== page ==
In loanword phonology we seek to uncover the processes by which speakers possessing one phonological system perceive, apply native representational constraints on, and ultimately produce forms which have been generated by a different phonological system. In other words, loanwords do not come equipped with their own phonological representation. For any phonetic string, it is only native speakers for whom a fully articulated phonological structure is present. As host language speakers perceive foreign forms solely in accordance with their own phonological system, they instantiate native representations on the acoustic signal, fitting the superficial input into their own phonological system as closely as possible. Given these assumptions, it should not be surprising that despite the identity of a given acoustic signal when impinging upon the inner ear of speakers of different languages, this input may be represented, and ultimately produced in a distinct manner in each language it enters. The loanword phonology under investigation here, that of Cantonese, will be shown to possess two distinct levels. The first level of loanword phonology consists of a parsing of the input signal into unprosodized segment-sized chunks, for which native feature matrices are provided. As this level of loanword phonology is solely concerned with perceiving the input, and providing a preliminary linguistic representation, we may refer it as the Perceptual Level. It is only when full prosodic structure is supplied for the incoming form that the raw segmental material may undergo phonological processes, so that it may be realized in conformity with native prosodic constraints on syllable structure. As this stage of the loanword phonology admits the possibility of true phonological processes acting on segments, it may be regarded as the Operative Level of the loanword phonology. The processes which apply at the Operative Level of the Cantonese loanword phonology do not exist in native phonological derivations. As these operations were not acquired during the initial acquisition period, they exist in a separate domain from native phonological operations, presumably supplied by Universal Grammar. Their only property common with native phonological processes is that the same constraints exert an influence on the output of both systems. I will provide evidence for the Perceptual Level and the Operative Level of the loanword phonology by showing that loanwords undergo two distinct, ordered scansions during the course of the derivation. Scansion One will be shown to correspond to the Perceptual Level of the loanword phonology, providing raw segmental representation to incoming forms. Scansion Two will be shown to correspond to the Operative Level of the loanword phonology, providing prosodic representation which will be shown to trigger various phonological operations on the perceived segments.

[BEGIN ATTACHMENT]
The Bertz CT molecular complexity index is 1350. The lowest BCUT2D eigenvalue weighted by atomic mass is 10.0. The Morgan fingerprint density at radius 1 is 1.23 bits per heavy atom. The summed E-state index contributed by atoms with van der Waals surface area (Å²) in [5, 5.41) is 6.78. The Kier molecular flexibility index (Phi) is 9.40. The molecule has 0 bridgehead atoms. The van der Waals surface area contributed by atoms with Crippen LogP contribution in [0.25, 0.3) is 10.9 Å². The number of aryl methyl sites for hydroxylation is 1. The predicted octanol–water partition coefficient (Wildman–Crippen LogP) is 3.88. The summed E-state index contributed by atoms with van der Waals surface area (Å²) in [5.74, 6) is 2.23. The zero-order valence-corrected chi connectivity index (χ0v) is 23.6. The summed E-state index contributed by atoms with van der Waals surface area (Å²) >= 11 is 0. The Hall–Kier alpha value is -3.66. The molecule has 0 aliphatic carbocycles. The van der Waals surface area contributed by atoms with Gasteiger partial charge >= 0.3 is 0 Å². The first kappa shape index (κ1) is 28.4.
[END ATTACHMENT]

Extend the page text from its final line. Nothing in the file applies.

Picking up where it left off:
• Preface (Arizona Phonology Conference, Volume 4, 1991)